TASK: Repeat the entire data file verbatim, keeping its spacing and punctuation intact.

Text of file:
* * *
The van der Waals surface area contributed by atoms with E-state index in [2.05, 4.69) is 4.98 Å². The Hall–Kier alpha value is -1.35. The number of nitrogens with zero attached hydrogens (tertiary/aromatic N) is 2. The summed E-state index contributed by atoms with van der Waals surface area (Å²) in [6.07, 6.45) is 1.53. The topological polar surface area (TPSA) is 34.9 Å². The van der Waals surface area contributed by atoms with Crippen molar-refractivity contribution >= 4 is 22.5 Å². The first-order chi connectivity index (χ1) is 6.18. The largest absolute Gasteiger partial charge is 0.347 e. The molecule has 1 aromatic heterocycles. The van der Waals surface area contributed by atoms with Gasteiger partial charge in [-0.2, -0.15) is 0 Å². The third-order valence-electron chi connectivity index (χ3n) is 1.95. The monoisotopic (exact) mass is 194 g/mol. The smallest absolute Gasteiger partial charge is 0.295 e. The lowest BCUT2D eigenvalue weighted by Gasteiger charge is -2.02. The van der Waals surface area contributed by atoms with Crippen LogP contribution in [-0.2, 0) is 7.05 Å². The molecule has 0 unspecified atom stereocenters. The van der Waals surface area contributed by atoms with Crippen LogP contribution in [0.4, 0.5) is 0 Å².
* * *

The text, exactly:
The van der Waals surface area contributed by atoms with E-state index in [2.05, 4.69) is 4.98 Å². The Hall–Kier alpha value is -1.35. The number of nitrogens with zero attached hydrogens (tertiary/aromatic N) is 2. The summed E-state index contributed by atoms with van der Waals surface area (Å²) in [6.07, 6.45) is 1.53. The topological polar surface area (TPSA) is 34.9 Å². The van der Waals surface area contributed by atoms with Crippen molar-refractivity contribution >= 4 is 22.5 Å². The first-order chi connectivity index (χ1) is 6.18. The largest absolute Gasteiger partial charge is 0.347 e. The molecule has 1 aromatic heterocycles. The van der Waals surface area contributed by atoms with Gasteiger partial charge in [-0.2, -0.15) is 0 Å². The third-order valence-electron chi connectivity index (χ3n) is 1.95. The monoisotopic (exact) mass is 194 g/mol. The smallest absolute Gasteiger partial charge is 0.295 e. The lowest BCUT2D eigenvalue weighted by Gasteiger charge is -2.02. The van der Waals surface area contributed by atoms with Crippen LogP contribution in [-0.2, 0) is 7.05 Å². The molecule has 0 unspecified atom stereocenters. The van der Waals surface area contributed by atoms with Crippen LogP contribution in [0.4, 0.5) is 0 Å².